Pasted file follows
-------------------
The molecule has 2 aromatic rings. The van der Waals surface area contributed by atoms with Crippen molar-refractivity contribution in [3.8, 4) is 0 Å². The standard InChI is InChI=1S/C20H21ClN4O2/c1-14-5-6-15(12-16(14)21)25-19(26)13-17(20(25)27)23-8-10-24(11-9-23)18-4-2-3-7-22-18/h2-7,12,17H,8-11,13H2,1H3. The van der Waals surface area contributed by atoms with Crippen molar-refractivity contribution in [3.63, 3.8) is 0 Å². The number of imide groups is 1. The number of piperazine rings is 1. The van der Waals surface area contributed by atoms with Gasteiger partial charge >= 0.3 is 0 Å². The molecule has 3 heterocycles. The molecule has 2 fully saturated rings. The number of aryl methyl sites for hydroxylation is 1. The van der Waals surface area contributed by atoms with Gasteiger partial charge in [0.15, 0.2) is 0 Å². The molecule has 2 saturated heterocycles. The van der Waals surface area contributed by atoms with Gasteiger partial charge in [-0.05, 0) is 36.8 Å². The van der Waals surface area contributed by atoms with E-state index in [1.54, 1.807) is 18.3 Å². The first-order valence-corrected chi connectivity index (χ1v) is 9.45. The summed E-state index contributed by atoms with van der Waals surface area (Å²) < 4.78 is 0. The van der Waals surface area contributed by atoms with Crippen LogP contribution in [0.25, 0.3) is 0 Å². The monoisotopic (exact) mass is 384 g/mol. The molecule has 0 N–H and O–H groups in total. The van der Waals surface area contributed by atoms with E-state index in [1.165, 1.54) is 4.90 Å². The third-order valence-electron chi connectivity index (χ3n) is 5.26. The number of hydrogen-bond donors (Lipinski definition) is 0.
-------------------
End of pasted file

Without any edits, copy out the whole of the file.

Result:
The molecule has 2 aromatic rings. The van der Waals surface area contributed by atoms with Crippen molar-refractivity contribution in [3.8, 4) is 0 Å². The standard InChI is InChI=1S/C20H21ClN4O2/c1-14-5-6-15(12-16(14)21)25-19(26)13-17(20(25)27)23-8-10-24(11-9-23)18-4-2-3-7-22-18/h2-7,12,17H,8-11,13H2,1H3. The van der Waals surface area contributed by atoms with Crippen molar-refractivity contribution in [3.63, 3.8) is 0 Å². The number of imide groups is 1. The number of piperazine rings is 1. The van der Waals surface area contributed by atoms with Gasteiger partial charge >= 0.3 is 0 Å². The molecule has 3 heterocycles. The molecule has 2 fully saturated rings. The number of aryl methyl sites for hydroxylation is 1. The van der Waals surface area contributed by atoms with Gasteiger partial charge in [0.15, 0.2) is 0 Å². The molecule has 2 saturated heterocycles. The van der Waals surface area contributed by atoms with Gasteiger partial charge in [-0.05, 0) is 36.8 Å². The van der Waals surface area contributed by atoms with E-state index in [1.54, 1.807) is 18.3 Å². The first-order valence-corrected chi connectivity index (χ1v) is 9.45. The summed E-state index contributed by atoms with van der Waals surface area (Å²) < 4.78 is 0. The van der Waals surface area contributed by atoms with Crippen LogP contribution in [0.25, 0.3) is 0 Å². The monoisotopic (exact) mass is 384 g/mol. The molecule has 0 N–H and O–H groups in total. The van der Waals surface area contributed by atoms with E-state index in [1.165, 1.54) is 4.90 Å². The third-order valence-electron chi connectivity index (χ3n) is 5.26. The number of hydrogen-bond donors (Lipinski definition) is 0.